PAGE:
Author: Tami Strang

Creating a “Lecture Map” that Facilitates Active Listening

A lecture may be crafted with consistency and clarity, but sometimes an audience—especially one unfamiliar with your topic—needs some help to follow your train of thought. In Fifty Ways to Leave Your Lectern, Constance Staley offers some suggestions for building a helpful “lecture map” that orients listeners to your message’s key concepts. Download a helpful active-listening activitythat will hlep students build these skills. Reference: Content adapted from Staley, Constance. 2003. Fifty Ways to Leave Your Lectern. Belmont: Wadsworth, Cengage Learning. Do you have additional thoughts, ideas, or suggestions on this topic? Please share your comments below.     Read More…


What Do You Mean, Active Learning?

Active learning can conjure images of getting up and doing jumping jacks in classroom aisles. For many of us, escaping the grips of high school gym class never came soon enough and it’s probably not something we’d like to revisit. Never fear. When we talk about active learning, we aren’t being that literal. But what is active learning, and why is it important in today’s classroom? In Fifty Ways to Leave Your Lectern, Constance Staley writes that today’s teachers are encouraged to take a more facilitative role in the learning experience – an approach that she writes “Requires a Read More…


Steps for Maintaining a Healthy Attitude

In her book FOCUS on College Success, Constance Staley offers students eight tips that can bolster their attitudes and set them on a path towards positive personal achievement. Perhaps a few of these suggestions will give you some encouragement as well! Know that you always have choices. Regardless of circumstances, you always have a choice, even if it’s limited to how you choose to perceive your current situation.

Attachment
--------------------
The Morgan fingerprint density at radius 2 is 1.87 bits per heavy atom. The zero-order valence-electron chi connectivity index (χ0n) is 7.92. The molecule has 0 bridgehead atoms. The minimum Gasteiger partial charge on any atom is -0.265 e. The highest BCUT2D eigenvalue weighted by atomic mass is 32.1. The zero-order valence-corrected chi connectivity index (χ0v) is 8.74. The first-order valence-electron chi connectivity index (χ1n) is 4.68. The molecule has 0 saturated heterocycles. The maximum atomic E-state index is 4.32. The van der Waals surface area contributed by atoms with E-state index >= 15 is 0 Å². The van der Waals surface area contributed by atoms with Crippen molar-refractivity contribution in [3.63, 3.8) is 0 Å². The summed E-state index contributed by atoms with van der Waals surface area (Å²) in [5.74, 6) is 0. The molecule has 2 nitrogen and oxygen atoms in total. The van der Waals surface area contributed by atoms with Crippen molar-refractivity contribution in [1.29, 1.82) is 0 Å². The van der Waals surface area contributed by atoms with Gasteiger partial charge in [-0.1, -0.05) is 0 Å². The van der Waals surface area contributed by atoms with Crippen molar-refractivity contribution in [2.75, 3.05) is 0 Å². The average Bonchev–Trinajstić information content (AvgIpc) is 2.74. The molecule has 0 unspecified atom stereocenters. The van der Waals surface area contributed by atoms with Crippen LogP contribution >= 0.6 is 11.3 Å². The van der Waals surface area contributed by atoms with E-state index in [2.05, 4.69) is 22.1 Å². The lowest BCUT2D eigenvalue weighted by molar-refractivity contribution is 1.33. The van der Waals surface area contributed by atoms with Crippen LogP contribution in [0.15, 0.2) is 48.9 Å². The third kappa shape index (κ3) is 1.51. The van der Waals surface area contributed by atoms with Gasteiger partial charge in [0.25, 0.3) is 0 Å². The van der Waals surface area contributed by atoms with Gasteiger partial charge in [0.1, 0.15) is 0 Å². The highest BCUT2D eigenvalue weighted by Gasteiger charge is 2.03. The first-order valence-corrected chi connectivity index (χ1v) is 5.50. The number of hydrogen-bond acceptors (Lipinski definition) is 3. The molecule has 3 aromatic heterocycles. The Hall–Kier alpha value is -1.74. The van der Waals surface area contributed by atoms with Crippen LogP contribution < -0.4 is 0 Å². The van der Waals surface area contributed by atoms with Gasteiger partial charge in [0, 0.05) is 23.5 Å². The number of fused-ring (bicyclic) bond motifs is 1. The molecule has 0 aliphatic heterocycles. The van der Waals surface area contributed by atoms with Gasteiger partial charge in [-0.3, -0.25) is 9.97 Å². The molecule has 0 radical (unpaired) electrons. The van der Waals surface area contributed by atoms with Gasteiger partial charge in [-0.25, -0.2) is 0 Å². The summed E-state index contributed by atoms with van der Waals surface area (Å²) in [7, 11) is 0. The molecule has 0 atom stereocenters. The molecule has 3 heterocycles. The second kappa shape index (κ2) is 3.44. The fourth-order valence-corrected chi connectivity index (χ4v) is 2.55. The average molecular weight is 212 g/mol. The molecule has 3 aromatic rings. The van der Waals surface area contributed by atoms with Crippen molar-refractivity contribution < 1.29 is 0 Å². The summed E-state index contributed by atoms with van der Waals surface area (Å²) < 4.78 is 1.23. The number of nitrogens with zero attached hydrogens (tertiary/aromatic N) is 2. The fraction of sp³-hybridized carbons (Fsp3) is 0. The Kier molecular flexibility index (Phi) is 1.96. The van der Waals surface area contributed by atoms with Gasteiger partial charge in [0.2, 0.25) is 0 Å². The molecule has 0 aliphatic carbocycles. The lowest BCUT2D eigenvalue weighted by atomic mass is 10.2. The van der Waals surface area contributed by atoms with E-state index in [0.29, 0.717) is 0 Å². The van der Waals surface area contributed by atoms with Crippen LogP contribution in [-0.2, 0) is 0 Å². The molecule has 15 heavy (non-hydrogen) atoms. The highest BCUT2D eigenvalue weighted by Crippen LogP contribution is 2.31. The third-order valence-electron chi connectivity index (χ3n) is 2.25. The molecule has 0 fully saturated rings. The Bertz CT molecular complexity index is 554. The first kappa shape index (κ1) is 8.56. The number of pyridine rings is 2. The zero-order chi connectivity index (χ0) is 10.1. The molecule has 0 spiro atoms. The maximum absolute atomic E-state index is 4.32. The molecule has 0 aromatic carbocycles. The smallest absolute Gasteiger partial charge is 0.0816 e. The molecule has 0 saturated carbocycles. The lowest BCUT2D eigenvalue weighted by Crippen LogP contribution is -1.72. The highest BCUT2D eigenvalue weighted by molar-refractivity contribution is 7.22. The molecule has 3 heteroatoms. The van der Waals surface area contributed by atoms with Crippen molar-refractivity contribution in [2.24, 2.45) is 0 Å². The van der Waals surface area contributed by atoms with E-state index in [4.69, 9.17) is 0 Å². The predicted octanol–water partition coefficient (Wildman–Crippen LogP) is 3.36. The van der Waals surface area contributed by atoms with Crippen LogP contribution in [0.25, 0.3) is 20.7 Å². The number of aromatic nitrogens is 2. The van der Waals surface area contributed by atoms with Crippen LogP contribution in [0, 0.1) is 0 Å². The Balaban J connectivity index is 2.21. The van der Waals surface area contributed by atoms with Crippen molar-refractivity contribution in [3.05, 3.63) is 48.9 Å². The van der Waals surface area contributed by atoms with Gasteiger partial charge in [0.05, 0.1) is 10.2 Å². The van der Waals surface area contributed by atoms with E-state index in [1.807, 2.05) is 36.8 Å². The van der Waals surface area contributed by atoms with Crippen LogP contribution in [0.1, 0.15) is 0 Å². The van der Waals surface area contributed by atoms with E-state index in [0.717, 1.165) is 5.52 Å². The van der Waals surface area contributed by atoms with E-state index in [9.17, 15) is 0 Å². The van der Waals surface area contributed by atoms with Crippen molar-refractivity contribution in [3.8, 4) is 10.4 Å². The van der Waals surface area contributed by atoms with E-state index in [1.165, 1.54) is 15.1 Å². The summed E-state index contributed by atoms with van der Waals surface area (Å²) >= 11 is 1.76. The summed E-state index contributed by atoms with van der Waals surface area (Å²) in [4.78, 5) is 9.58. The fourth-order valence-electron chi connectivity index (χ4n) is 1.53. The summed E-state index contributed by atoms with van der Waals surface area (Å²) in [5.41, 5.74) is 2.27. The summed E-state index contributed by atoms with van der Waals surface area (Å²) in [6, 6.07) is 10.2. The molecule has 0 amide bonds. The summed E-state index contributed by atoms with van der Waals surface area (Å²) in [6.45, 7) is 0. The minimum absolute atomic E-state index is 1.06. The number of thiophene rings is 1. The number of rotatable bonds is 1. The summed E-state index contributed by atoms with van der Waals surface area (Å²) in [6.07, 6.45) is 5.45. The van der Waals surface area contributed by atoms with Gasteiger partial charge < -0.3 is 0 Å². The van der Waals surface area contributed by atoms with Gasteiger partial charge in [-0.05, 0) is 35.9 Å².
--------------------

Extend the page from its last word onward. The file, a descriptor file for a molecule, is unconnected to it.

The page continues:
Take responsibility for your own outcomes. Blaming others simply reduces your own power to work toward constructive responses to challenges.
Convert turning points into learning points. Instead of beating yourself up when things don’t go well, figure Read More…


Identifying – and Managing – Students’ Expectations

When students enter your classroom or library for the first time, they bring with them their concerns about their future experiences, as well as their high hopes for positive outcomes. Though some of their preconceptions may be based on projection, rumors, or sheer nervousness, taking the time to know and understand the motivation behind students’ expectations can set the tone for an engaging and productive experience. Rather than try to guess what students are thinking, you may decide to devote some time to a question-and-answer session during your first meeting. In addition to learning more about the students, you’ll Read More…